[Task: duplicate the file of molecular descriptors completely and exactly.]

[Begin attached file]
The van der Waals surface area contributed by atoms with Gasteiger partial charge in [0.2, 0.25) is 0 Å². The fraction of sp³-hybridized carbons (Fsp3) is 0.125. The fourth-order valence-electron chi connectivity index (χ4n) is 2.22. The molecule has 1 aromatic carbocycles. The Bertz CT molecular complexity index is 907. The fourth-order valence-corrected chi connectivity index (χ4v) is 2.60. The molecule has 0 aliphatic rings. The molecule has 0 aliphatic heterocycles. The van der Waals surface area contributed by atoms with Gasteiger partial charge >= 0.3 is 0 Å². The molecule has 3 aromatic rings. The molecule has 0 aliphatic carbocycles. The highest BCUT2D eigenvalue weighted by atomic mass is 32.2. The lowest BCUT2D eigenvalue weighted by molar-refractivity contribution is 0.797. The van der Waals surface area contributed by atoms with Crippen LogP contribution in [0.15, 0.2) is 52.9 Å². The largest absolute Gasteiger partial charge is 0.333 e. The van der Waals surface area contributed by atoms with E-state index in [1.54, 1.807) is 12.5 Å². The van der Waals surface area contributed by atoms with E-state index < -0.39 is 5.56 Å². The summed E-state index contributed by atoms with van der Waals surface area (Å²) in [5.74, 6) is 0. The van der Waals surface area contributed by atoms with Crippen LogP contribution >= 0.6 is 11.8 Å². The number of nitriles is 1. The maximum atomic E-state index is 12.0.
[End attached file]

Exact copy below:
The van der Waals surface area contributed by atoms with Gasteiger partial charge in [0.2, 0.25) is 0 Å². The fraction of sp³-hybridized carbons (Fsp3) is 0.125. The fourth-order valence-electron chi connectivity index (χ4n) is 2.22. The molecule has 1 aromatic carbocycles. The Bertz CT molecular complexity index is 907. The fourth-order valence-corrected chi connectivity index (χ4v) is 2.60. The molecule has 0 aliphatic rings. The molecule has 0 aliphatic heterocycles. The van der Waals surface area contributed by atoms with Gasteiger partial charge >= 0.3 is 0 Å². The molecule has 3 aromatic rings. The molecule has 0 aliphatic carbocycles. The highest BCUT2D eigenvalue weighted by atomic mass is 32.2. The lowest BCUT2D eigenvalue weighted by molar-refractivity contribution is 0.797. The van der Waals surface area contributed by atoms with Crippen LogP contribution in [0.15, 0.2) is 52.9 Å². The largest absolute Gasteiger partial charge is 0.333 e. The van der Waals surface area contributed by atoms with E-state index in [1.54, 1.807) is 12.5 Å². The van der Waals surface area contributed by atoms with E-state index < -0.39 is 5.56 Å². The summed E-state index contributed by atoms with van der Waals surface area (Å²) in [5.74, 6) is 0. The van der Waals surface area contributed by atoms with Crippen LogP contribution >= 0.6 is 11.8 Å². The number of nitriles is 1. The maximum atomic E-state index is 12.0.